A year later he was at it again. As people filed into the Cooper Union to attend a Socialist meeting, Bedford distributed handbills titled “Minute Men, Arouse!!!” The fliers said that the “McAdoo tunnel people must be prevented from boring under Sixth avenue” and accused the project of being run by a syndicate.
When Police Sergeant O’Grady came along, he informed Bedford that he did not care what the bills said; but he did care that they were littering the pavement. The Sun reported that “The man divided his bills into handfuls and flipped them into the air over the heads of the Socialists.”
Luther S. Bedford was off to jail again.
At night court, Magistrate Kernochan informed Bedford that according to the Penal Code “to distribute circulars and advertisements on the highway” was a misdemeanor.
“But these were neither circulars nor advertisements,” replied Bedford, “They’re literature—just like the newspapers.”
The Magistrate fined him $1 which Bedford paid under protest.
The 6th Avenue subway would become the least of Luther S. Bedford’s worries. As the United States was drawn into World War I, Bedford joined with a few others firmly against the country’s participation in the war. In February 1917 The Fatherland, a weekly newspaper seeking “fair play for Germany and Austria-Hungary” reported on a gathering at Madison Square Garden attended by 20,000 citizens. It was called “a great meeting for peace” and among the speakers that night was Luther S. Bedford.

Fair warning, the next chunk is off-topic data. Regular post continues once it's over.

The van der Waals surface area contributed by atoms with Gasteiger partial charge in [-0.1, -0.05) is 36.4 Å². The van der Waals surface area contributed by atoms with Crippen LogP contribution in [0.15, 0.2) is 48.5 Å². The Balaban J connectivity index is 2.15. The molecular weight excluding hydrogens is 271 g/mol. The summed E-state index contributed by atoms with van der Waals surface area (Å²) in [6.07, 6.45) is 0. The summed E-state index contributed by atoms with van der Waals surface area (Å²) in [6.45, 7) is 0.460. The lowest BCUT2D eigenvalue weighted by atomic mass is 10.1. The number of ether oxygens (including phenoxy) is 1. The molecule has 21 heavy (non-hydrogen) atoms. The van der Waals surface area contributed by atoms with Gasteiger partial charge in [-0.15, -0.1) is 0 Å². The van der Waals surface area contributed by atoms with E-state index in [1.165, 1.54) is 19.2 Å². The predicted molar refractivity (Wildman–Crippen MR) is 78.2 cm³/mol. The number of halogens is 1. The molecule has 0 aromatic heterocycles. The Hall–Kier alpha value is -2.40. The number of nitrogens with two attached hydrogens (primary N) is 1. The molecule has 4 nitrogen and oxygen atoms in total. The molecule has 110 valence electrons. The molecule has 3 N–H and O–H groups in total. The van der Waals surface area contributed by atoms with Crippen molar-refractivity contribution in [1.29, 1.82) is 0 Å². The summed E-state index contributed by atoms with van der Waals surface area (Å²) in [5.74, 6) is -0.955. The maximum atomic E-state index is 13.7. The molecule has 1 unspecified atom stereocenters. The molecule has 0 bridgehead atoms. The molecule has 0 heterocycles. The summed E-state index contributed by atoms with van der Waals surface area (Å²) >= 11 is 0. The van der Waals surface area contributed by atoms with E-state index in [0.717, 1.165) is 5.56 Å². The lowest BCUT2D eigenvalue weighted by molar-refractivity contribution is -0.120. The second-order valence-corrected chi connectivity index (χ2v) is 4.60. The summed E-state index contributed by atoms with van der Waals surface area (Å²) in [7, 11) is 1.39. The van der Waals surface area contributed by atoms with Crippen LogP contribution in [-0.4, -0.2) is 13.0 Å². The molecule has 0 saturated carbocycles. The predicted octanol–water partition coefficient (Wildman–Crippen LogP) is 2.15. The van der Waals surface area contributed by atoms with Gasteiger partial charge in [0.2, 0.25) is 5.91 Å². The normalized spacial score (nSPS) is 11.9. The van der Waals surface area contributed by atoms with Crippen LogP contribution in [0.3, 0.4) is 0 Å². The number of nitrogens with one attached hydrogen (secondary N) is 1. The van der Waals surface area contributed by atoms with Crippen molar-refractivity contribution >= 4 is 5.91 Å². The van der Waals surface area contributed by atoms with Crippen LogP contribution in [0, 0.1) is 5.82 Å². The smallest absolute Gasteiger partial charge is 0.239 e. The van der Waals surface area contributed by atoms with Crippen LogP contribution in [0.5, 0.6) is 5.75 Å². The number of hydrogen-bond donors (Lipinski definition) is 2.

Bedford applied his printing capabilities and founded a magazine entitled Bull. It printed political cartoons and was filled with articles that pressed young men not to enlist in the military, or, if already in the service, to disobey orders and refuse to serve.
The magazine did not survive long before catching the eye of authorities. Luther S. Bedford was arrested and charged with sedition and treason under the Espionage Act.
By August 3, 1918 Assistant United States District Attorney Earle B. Barnes was poised to conduct the prosecution of Bedford and his co-defendants, charged with, according to Editor & Publisher newspaper “conspiring to obstruct the draft and to interfere with the recruiting in the army and navy of the United States.”
Before the trial commenced, in July 1919, Typographical Journal ran the sizable obituary of printer William F. Wetzel. At the bottom of the article was a single line noting that Luther S. Bedford was dead "as well."
Ironically, on October 5, 1922, The New York Times reported that all indictments against the Bull Publishing Company and Luther S. Bedford were dismissed. The feisty and political printer did not live long enough to learn that his name was cleared.
No. 51 Barrow Street subsequently became home to the elderly couple Raymond Rice Minor and his wife. Minor had retired from his salesman job in 1920 and the two lived quietly in the little house. Born in Virginia in 1848, Minor had served in the Confederate Army before moving north where he met and married the New York City-born Margaret Koehler.
On May 18, 1932 the 84-year old Minor died. His funeral was held in the quaint St. Luke’s Chapel not far away from the Barrow Street house.
Twelve days later, a heart-broken Margaret Minor “died suddenly” in the house the aged couple had shared.
To resolve a lien of $836 back taxes and $906 in other debts, No. 51 Barrow was sold at auction on February 5, 1935 to Gus J. Paul for $2,500--less than a month's rent for a one-bedroom apartment in Greenwich Village today.
|Only the front was bricked. The frame side can be seen to the right.|
No. 51 Barrow Street exemplifies the charm and quaintness of Greenwich Village; a charismatic reminder of a rural hamlet of nearly two centuries ago.
uncredited photographs taken by the author